DCM made shareholders aware: Paul

Sunday, November 30, 2003 (London):

NRI industrialist Lord Swaraj Paul said his controversial investment in DCM and Escorts during the pre-liberalisation era in the 1980s helped "awaken" shareholders to their rights.

"My investment in DCM and Escorts were probably the most controversial happening in Indian business history. The most serious move by them was to refuse to register the shares I purchased. In the end, I think the experience helped awaken the shareholders to their rights," he said.

The DCM takeover bid by the London-based steel tycoon in the early 80s was among the first such incident, which was widely opposed by top Indian industrialists that subsequently came to be known as the 'Bombay Club'.

Alien shores

In a trip down memory lane, the 72-year old Chairman of the transnational Coparo Group said starting in a new country, Britain, was never easy.

"If you are ethnic, you have got to be 120 per cent to be counted as 100 per cent. It is a challenge to any person who is ethnic, in any country," he said.

Paul, who is a Member of Britain's House of Lords and Chancellor of Wolverhampton University, said he never felt "mistreated because of my colour."

"Britain gains from diversity. All three political parties have accepted this. You will always have a minority whom you can call 'racist and ignorant'. I mean, I like to think they are ignorant because all these prejudices originate from ignorance," he said.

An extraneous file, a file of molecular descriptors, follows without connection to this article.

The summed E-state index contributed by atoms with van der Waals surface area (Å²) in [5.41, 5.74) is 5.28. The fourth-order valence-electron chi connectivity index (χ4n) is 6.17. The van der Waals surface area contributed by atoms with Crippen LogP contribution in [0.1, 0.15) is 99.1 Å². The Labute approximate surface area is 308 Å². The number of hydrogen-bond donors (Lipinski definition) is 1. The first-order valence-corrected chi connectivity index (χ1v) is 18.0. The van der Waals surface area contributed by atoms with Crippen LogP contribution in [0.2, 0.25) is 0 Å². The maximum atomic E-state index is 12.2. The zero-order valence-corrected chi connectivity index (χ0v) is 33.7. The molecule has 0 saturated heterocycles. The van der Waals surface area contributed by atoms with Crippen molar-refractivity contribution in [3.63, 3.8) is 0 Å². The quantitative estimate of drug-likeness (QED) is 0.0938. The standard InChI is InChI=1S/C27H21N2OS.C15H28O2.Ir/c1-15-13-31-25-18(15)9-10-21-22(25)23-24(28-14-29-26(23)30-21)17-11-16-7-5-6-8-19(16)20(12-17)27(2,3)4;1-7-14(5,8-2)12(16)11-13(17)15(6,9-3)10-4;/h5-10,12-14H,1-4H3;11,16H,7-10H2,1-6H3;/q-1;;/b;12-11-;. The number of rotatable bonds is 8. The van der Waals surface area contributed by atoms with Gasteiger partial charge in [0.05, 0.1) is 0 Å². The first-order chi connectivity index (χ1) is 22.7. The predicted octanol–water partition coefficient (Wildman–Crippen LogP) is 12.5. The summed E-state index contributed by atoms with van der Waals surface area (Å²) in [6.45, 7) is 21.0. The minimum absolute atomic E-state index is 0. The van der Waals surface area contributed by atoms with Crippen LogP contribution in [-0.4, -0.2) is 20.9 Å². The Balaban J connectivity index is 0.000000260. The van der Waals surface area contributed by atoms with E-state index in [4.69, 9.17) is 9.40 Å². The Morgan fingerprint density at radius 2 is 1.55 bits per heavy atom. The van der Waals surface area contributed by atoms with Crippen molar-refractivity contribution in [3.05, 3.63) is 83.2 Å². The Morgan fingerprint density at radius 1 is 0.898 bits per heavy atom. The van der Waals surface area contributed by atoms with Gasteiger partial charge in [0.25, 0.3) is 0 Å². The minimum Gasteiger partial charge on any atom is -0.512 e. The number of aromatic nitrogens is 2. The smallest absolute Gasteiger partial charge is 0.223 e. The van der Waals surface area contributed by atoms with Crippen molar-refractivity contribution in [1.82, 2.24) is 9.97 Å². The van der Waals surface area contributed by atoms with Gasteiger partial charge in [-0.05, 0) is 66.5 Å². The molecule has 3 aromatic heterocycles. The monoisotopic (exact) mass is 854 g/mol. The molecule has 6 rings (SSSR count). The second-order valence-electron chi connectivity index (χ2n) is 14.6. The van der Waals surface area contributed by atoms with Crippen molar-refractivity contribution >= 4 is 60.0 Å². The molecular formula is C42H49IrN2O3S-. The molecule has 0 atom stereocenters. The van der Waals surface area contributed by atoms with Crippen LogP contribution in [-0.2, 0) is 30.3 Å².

Paul, who initially landed in Britain for the treatment of his daughter Ambika who subsequently died and later made it his home, attributed his success to "hard work and integrity."

Paul's epitaph

Describing late Prime Minister Indira Gandhi as a friend, almost an elder sister, Paul said, "Whatever shortcomings she had, she was an outstanding leader during a difficult era."

He said India today had a place in the world because Indians were internationalists. "Because Indians have moved out of India, they have accomplished even more for India than for themselves. There is a better understanding of India. And I give that credit far more to Indians living abroad than people in India would like to give."

One of the richest men in Britain, Paul said he is always content. "Whether I had a penny or not, it has never bothered me. Nor have I been extravagant. I still live a very simple life. I don't think I spend much money on myself. Nor do I have any great interests that costs me any money."

As for his epitaph, the septuagenarian said, "Here was a man who enjoyed life, who enjoyed his work and who enjoyed being with people." (PTI)